Children with a history of trauma and posttraumatic stress disorder (PTSD) have been shown to have significantly higher heart rate reactivity following exposure to personal trauma related stimuli as compared to children without PTSD (Perry, 1994; Saltzman et al., 2005). Studies have also found that trauma-exposure in youth is associated with reactive aggression but not proactive aggression. Together these findings suggest that physiological reactivity and perception of threat might be related to the higher rates of aggression and delinquency reported among trauma- exposed youth. The sympathetic activity of the cardiovascular system is central to the fight-flight response that is often activatd by appraisals of threat. This system has been shown to be over-active in adults with PTSD. However, few studies have examined autonomic and neuroendocrine reactivity to acute stress and provocation among adolescents with a history of trauma exposure and post trauma symptoms. The proposed research takes a multi-system approach, examining physiological stress reactivity and reactive aggression among 14 to 19 year-old youth, primarily African American and Latino youth. At completion the findings will further our understanding of the developmental aspects of stress and trauma response. A greater understanding of the effects of stress and trauma on development is particularly important for minority youth given the disproportionate rates of trauma exposure and trauma symptoms reported in the extant literature.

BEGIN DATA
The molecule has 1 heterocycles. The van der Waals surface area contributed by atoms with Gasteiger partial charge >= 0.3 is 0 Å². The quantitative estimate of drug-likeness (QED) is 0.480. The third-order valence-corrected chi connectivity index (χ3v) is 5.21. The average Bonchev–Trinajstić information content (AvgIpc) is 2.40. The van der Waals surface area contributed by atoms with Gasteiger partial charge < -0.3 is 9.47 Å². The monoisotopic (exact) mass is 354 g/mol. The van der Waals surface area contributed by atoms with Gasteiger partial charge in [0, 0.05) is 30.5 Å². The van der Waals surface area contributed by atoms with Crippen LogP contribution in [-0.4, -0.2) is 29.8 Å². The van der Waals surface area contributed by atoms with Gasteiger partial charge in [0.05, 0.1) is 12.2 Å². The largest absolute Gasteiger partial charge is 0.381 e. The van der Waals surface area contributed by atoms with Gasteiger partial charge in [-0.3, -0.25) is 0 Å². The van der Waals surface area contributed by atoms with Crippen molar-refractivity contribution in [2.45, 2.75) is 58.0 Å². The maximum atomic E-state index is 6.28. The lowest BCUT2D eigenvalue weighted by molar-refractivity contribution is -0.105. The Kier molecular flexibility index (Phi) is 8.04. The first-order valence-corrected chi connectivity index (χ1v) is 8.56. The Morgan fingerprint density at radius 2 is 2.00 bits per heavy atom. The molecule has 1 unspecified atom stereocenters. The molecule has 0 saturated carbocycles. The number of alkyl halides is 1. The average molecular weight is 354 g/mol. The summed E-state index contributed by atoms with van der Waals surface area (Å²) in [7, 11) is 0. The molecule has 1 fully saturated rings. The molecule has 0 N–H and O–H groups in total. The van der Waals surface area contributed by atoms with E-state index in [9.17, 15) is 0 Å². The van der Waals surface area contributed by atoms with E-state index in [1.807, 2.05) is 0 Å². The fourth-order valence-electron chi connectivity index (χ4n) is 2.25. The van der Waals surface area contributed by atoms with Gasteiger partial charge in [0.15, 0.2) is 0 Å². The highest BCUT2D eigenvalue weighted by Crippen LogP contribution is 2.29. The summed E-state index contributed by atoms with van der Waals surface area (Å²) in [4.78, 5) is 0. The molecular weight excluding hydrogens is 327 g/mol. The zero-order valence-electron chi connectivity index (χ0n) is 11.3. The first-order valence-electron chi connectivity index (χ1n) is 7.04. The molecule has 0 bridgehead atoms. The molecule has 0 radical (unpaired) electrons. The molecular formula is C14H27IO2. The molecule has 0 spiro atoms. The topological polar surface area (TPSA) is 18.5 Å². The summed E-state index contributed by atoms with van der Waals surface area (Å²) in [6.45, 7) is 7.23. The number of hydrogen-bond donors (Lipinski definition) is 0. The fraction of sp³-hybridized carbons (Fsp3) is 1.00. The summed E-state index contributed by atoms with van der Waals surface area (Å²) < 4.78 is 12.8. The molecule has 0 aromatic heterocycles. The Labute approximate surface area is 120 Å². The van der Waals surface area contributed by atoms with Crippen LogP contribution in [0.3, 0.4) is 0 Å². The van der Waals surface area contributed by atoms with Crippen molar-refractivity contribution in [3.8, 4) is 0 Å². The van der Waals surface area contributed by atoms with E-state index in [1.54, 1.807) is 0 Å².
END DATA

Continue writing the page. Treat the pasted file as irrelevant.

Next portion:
Increasing our knowledge of post-trauma physiological reactivity and behavioral reactivity will build the evidence needed for a public health response to the cycle of violence (youth violence exposure and violence reenactment). In fact, increasing our understanding of physiological reactivity (and lack of reactivity) to acute stress and provocation might be the cornerstone of understanding one developmental pathway by which youth exposed to trauma develop an increased risk for aggressive behaviors, particularly reactive aggressive behaviors that disproportionately result in a cascade effect towards juvenile justice involvement for Black and Latino youth. A culturally informed public health response to violence exposure and violent behaviors should help to promote a culture of health and decrease justice involvement that is often observed among trauma-exposed youth. .